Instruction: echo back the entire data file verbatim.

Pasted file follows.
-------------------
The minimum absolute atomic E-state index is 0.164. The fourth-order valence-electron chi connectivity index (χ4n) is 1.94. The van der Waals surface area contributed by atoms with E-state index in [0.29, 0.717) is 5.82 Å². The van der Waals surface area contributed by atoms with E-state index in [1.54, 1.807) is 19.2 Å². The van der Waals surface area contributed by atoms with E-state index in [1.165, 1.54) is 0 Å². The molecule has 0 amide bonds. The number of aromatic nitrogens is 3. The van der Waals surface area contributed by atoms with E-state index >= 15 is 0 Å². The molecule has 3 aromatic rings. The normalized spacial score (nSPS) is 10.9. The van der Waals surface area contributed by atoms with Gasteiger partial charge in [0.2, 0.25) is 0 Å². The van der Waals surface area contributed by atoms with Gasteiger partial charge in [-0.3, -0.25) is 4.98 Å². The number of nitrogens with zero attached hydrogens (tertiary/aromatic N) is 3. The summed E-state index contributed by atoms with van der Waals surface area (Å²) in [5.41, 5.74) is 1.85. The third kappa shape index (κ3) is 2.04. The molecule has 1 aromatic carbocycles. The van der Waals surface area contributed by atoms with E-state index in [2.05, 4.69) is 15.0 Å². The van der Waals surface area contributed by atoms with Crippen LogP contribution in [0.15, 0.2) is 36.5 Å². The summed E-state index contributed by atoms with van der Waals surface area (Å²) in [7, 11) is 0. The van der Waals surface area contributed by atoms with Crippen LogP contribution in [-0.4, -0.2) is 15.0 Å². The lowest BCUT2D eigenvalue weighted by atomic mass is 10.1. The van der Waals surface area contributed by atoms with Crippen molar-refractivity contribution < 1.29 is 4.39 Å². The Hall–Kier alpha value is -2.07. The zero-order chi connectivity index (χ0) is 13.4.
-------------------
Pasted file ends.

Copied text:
The minimum absolute atomic E-state index is 0.164. The fourth-order valence-electron chi connectivity index (χ4n) is 1.94. The van der Waals surface area contributed by atoms with E-state index in [0.29, 0.717) is 5.82 Å². The van der Waals surface area contributed by atoms with E-state index in [1.54, 1.807) is 19.2 Å². The van der Waals surface area contributed by atoms with E-state index in [1.165, 1.54) is 0 Å². The molecule has 0 amide bonds. The number of aromatic nitrogens is 3. The van der Waals surface area contributed by atoms with E-state index >= 15 is 0 Å². The molecule has 3 aromatic rings. The normalized spacial score (nSPS) is 10.9. The van der Waals surface area contributed by atoms with Gasteiger partial charge in [0.2, 0.25) is 0 Å². The van der Waals surface area contributed by atoms with Gasteiger partial charge in [-0.3, -0.25) is 4.98 Å². The number of nitrogens with zero attached hydrogens (tertiary/aromatic N) is 3. The summed E-state index contributed by atoms with van der Waals surface area (Å²) in [5.41, 5.74) is 1.85. The third kappa shape index (κ3) is 2.04. The molecule has 1 aromatic carbocycles. The van der Waals surface area contributed by atoms with E-state index in [2.05, 4.69) is 15.0 Å². The van der Waals surface area contributed by atoms with Crippen LogP contribution in [0.15, 0.2) is 36.5 Å². The summed E-state index contributed by atoms with van der Waals surface area (Å²) in [7, 11) is 0. The van der Waals surface area contributed by atoms with Crippen LogP contribution in [-0.4, -0.2) is 15.0 Å². The lowest BCUT2D eigenvalue weighted by atomic mass is 10.1. The van der Waals surface area contributed by atoms with Crippen molar-refractivity contribution < 1.29 is 4.39 Å². The Hall–Kier alpha value is -2.07. The zero-order chi connectivity index (χ0) is 13.4.